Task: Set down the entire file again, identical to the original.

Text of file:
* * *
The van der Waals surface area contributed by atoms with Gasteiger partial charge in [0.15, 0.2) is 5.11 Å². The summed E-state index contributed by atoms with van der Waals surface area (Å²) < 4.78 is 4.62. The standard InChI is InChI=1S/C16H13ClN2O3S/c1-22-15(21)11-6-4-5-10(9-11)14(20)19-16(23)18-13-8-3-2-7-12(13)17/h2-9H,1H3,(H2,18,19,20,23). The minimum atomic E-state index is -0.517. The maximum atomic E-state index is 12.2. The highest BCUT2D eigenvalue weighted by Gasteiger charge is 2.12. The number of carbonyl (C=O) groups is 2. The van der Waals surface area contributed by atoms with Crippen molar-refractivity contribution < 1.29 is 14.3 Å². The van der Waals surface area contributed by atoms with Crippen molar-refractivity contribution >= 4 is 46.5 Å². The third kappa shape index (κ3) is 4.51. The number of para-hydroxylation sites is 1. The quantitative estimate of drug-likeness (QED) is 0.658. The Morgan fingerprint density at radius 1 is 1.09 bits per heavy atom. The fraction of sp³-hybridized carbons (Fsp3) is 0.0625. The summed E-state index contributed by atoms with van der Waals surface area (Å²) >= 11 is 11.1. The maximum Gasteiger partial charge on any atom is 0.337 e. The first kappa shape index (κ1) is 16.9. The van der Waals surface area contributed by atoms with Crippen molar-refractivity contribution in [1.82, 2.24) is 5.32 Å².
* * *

The van der Waals surface area contributed by atoms with Gasteiger partial charge in [0.15, 0.2) is 5.11 Å². The summed E-state index contributed by atoms with van der Waals surface area (Å²) < 4.78 is 4.62. The standard InChI is InChI=1S/C16H13ClN2O3S/c1-22-15(21)11-6-4-5-10(9-11)14(20)19-16(23)18-13-8-3-2-7-12(13)17/h2-9H,1H3,(H2,18,19,20,23). The minimum atomic E-state index is -0.517. The maximum atomic E-state index is 12.2. The highest BCUT2D eigenvalue weighted by Gasteiger charge is 2.12. The number of carbonyl (C=O) groups is 2. The van der Waals surface area contributed by atoms with Crippen molar-refractivity contribution < 1.29 is 14.3 Å². The van der Waals surface area contributed by atoms with Crippen molar-refractivity contribution >= 4 is 46.5 Å². The third kappa shape index (κ3) is 4.51. The number of para-hydroxylation sites is 1. The quantitative estimate of drug-likeness (QED) is 0.658. The Morgan fingerprint density at radius 1 is 1.09 bits per heavy atom. The fraction of sp³-hybridized carbons (Fsp3) is 0.0625. The summed E-state index contributed by atoms with van der Waals surface area (Å²) >= 11 is 11.1. The maximum Gasteiger partial charge on any atom is 0.337 e. The first kappa shape index (κ1) is 16.9. The van der Waals surface area contributed by atoms with Crippen molar-refractivity contribution in [1.82, 2.24) is 5.32 Å².